Maximum Fighting Championship’s middleweight title has been vacant for some time, but the promotion plans to change that on Friday night, live from the Shaw Convention Center in Edmonton, Alberta, Canada.

In the main event of MFC 38, “Smilin’” Sam Alvey, a former contestant of The Ultimate Fighter, will square off with a man largely considered a hidden gem in the world of MMA, 35-year-old Jason “The Mover” South. South will enter the ring with a 10-0 pro record, dating back to 2008. Alvey, whose pro career also began in 2008, may not have an undefeated record, but at only 27 years of age, Smilin’ Sam has been in 26 pro fights, emerging with 12 knockouts and two submission victories. South, on the other hand, has stopped all of his opponents, with nine of those wins coming by submission.

For the middleweight title fight, MFC set up a classic striker vs. grappler contest, but the grappler has pretty nice striking, while the striker is very effective on the ground. With Alvey hailing from Dan Henderson’s Team Quest in California and South’s camp consisting of a combination of The Pit Elevated and Unified BJJ in Utah, one can be sure that both men are coming into the ring prepared for a war.

Let’s take a deeper look at the match-up. And as a reminder, this is a side-by-side comparison of how the fighters’ skills match up against one another using similar scoring to the unified rules.

Striking: Alvey – 10, South – 9

South may be the grappler in this affair, but he’s not too bad on his feet.  He has done some pretty extensive training with Muay Thai masters, but it doesn’t always show. In his last fight with Phil Dace, South pretty much threw one punch or kick at a time, mostly kicks, and consistently put his back against the cage with little to no control of the center of the ring. When Dace came in to strike, South took it to the mat, never really attempting a stand-up exchange.

Alvey will push the striking, but he is more calculating with his attacks. He has 12 knockouts for a reason. He has heavy hands that provide no mercy on the receiving end. Alvey throws more combinations than South, incorporating a good mix of hands and feet. Alvey also uses better head movement and won’t come charging forward where South can just catch a leg and take it to the mat.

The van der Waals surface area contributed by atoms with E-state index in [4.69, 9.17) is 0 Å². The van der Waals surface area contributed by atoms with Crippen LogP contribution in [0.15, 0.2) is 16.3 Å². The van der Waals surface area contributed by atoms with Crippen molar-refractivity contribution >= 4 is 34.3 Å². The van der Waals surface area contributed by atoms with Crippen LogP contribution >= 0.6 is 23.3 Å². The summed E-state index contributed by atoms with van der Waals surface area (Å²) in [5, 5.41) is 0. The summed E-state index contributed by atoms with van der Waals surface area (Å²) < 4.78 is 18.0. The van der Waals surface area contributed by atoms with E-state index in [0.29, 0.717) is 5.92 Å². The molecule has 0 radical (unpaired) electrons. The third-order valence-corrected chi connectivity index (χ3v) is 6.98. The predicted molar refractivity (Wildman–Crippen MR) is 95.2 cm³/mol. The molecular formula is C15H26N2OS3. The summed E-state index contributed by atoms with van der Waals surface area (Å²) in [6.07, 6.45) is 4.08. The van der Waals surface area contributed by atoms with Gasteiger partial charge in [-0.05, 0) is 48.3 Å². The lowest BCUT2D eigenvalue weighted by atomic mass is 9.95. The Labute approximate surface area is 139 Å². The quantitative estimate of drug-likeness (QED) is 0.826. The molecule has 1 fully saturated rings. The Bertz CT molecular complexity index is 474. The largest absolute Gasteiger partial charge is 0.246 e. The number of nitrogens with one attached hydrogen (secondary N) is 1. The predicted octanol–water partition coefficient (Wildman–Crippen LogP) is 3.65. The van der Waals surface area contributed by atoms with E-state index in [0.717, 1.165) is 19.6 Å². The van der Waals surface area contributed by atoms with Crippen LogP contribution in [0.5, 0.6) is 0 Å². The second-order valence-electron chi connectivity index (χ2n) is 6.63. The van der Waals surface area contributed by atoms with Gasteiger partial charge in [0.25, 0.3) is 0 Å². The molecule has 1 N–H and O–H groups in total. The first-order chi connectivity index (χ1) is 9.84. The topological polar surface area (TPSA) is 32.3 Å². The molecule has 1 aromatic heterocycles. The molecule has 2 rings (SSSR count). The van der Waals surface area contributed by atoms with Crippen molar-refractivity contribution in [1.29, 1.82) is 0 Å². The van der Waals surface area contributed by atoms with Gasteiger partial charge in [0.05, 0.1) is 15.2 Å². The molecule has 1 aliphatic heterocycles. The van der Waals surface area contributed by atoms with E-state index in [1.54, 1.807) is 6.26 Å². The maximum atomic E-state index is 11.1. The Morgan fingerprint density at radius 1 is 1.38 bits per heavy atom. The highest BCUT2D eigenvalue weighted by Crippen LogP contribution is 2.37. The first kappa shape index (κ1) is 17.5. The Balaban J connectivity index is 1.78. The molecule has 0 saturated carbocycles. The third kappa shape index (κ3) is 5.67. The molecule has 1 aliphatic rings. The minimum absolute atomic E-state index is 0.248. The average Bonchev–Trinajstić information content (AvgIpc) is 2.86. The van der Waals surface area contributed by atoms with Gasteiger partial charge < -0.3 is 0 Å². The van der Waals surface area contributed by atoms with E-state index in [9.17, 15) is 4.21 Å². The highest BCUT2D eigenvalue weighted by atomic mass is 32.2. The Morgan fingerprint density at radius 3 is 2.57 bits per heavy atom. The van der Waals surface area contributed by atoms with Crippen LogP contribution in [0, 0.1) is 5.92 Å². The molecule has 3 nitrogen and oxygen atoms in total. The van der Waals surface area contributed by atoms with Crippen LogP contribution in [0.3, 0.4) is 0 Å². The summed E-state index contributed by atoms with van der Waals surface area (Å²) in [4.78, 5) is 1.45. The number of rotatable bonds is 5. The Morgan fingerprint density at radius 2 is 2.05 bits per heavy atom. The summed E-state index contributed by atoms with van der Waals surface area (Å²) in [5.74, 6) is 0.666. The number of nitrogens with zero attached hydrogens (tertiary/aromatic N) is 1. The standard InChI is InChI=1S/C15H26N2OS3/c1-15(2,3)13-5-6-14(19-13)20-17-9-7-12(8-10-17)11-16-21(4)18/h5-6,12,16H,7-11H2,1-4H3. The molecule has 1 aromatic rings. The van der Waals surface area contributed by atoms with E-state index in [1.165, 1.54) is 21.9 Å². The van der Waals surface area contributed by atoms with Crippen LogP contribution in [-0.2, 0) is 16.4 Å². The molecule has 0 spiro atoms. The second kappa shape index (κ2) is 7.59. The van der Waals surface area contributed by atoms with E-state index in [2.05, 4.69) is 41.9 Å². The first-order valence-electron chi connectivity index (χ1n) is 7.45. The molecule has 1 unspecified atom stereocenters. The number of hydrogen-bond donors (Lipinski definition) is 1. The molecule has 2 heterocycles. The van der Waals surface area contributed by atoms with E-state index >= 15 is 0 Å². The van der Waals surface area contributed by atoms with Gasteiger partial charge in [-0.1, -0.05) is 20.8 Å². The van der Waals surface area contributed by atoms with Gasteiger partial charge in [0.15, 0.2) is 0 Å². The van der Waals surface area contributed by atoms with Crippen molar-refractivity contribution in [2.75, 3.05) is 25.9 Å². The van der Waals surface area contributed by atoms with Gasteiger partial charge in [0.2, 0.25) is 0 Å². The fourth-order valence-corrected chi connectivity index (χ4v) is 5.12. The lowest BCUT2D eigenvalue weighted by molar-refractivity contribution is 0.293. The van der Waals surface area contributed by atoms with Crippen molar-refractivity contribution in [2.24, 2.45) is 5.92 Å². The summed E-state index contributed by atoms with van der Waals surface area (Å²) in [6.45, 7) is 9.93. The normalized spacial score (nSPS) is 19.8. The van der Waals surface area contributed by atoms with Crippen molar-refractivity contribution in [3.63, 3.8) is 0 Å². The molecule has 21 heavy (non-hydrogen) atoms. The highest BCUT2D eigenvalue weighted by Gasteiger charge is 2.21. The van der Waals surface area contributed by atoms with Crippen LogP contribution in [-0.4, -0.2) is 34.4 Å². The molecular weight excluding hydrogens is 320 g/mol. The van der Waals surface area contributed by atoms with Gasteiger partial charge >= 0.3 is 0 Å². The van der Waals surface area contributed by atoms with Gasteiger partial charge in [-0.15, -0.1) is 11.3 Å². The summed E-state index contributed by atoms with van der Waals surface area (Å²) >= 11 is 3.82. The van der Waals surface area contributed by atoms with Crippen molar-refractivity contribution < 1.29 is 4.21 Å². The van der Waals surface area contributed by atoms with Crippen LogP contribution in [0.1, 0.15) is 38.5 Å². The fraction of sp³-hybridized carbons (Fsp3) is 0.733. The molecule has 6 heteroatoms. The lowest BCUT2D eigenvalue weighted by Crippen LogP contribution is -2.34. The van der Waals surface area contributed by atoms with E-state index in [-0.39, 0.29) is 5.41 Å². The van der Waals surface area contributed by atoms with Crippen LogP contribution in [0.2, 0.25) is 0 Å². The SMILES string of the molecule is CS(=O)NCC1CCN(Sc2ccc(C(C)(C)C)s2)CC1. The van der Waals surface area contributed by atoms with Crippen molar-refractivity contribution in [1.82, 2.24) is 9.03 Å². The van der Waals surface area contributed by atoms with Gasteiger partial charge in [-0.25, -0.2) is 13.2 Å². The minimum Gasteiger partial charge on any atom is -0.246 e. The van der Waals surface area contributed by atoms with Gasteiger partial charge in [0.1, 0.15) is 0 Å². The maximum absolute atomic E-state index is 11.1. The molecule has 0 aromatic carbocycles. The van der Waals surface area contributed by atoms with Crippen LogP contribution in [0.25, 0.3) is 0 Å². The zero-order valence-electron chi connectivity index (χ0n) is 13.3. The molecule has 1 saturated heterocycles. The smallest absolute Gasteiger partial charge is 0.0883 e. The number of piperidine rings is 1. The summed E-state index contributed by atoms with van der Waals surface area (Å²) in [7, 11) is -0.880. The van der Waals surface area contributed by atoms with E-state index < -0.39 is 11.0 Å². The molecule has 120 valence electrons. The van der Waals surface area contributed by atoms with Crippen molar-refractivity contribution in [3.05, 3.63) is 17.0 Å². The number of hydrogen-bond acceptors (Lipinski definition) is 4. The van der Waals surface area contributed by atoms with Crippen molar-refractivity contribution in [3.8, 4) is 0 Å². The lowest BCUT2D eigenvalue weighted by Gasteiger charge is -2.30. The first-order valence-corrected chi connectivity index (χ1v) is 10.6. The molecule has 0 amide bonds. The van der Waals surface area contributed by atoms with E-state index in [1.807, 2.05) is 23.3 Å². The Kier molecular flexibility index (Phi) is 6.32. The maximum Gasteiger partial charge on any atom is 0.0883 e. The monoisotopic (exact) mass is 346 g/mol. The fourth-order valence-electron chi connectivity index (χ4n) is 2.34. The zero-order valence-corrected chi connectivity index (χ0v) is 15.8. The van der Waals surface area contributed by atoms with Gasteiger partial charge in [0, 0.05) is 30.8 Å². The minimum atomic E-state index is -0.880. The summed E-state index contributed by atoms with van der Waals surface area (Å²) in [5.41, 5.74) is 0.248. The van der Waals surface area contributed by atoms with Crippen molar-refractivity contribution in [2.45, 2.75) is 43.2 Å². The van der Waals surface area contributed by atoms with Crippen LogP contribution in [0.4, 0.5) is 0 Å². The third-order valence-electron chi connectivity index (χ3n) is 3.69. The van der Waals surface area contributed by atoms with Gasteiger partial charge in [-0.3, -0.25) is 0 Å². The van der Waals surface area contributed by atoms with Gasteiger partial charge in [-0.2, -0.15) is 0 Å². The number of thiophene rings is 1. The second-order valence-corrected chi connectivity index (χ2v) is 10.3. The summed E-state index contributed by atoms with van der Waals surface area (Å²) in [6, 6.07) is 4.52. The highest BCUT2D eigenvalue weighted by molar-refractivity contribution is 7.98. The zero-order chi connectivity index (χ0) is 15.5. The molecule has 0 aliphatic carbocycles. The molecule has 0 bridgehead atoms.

If this fight stays standing, Alvey should win handily, but that’s easier said than done.

Submission Grappling: Alvey – 9, South – 10

Alvey gets world-class coaching in striking and wrestling at Team Quest, but their fighters are not necessarily known for submissions. Alvey can definitely hang, but if this one gets down, he may be in trouble.

South is a brown belt in Brazilian Jiu-Jitsu and has been known to train at several schools simultaneously. On the ground, he is unstoppable. As long as he can keep his opponent on the mat, he will win the fight, and even a guy with Alvey’s level of experience could have a very hard time stopping South’s submission attack. South is a creative, versatile submission artist with world-class transitions. In his fight with Dace, he switched from a guillotine choke to a triangle choke to a triangle armbar and back to a triangle choke, which Dace eventually submitted to. That whole transition series took about a minute.

While there is no doubt that Alvey is proficient on the ground, his skill level is minimal compared to South’s. However, will South get Alvey to the ground?

Wrestling: Alvey – 10, South – 9

South’s submissions may be pretty amazing, but his takedowns are fairly rudimentary. In fact, catching a sloppy kick to dump his opponent backwards is not exactly a slickster move. For having a ton of high-end wrestlers for training partners at The Pit Elevated, South hasn’t seemed to pick up a lot in the way of takedowns or ground control. When the fight hits the mat, South needs to work quickly for a BJJ-type hold, because his control factor isn’t anywhere near a wrestler’s.

Alvey does a much better job with in that regard. He is a big, strong middleweight that uses a page right out of the Team Quest handbook when in the clinch or in top control on the ground. He has solid takedown defense, which will pose big problems for South. Alvey has only one loss by submission, because of his ability to keep the fight standing. His superior wrestling is a big part of that.

South may be the better grappler, but Alvey’s wrestling is so good that this one may not get into South’s wheelhouse.


Alvey is a very well-seasoned pro. He has been on some big stages, including Bellator, King of the Cage and his stint on TUF. This will be his third fight under the MFC banner, so he is no stranger to this specific show. South has only fought in Utah, and his last three fights were for his own gym’s promotion, similar to what Greg Jackson does in Albuquerque, N.M. Alvey has fought much tougher fighters than South has, and, after getting a taste of the UFC, Alvey is ready to get a title around his waist to show the world he’s no joke. Alvey’s experience is the x-factor that could easily tip the scales his way.

Total: Alvey – 29, South – 28

Verdict: South may be a diamond in the rough in some people’s eyes, but Alvey is just an exciting fighter. He pushes the pace, keeps the fight standing, and has only been stopped once in 26 fights for a reason—he’s tough as nails. South may have a submitter’s chance if he can get Alvey in a precarious situation, but getting Alvey to the ground is no easy feat. On the feet, it’s no contest. Even if South can get a couple good shots in, he’ll never knock out Alvey, because he doesn’t have the power. Look for Alvey to clip South early and take this one by TKO.

Photo: Sam Alvey (Jacob Bos/Sherdog)

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Dan Kuhl
Interview Coordinator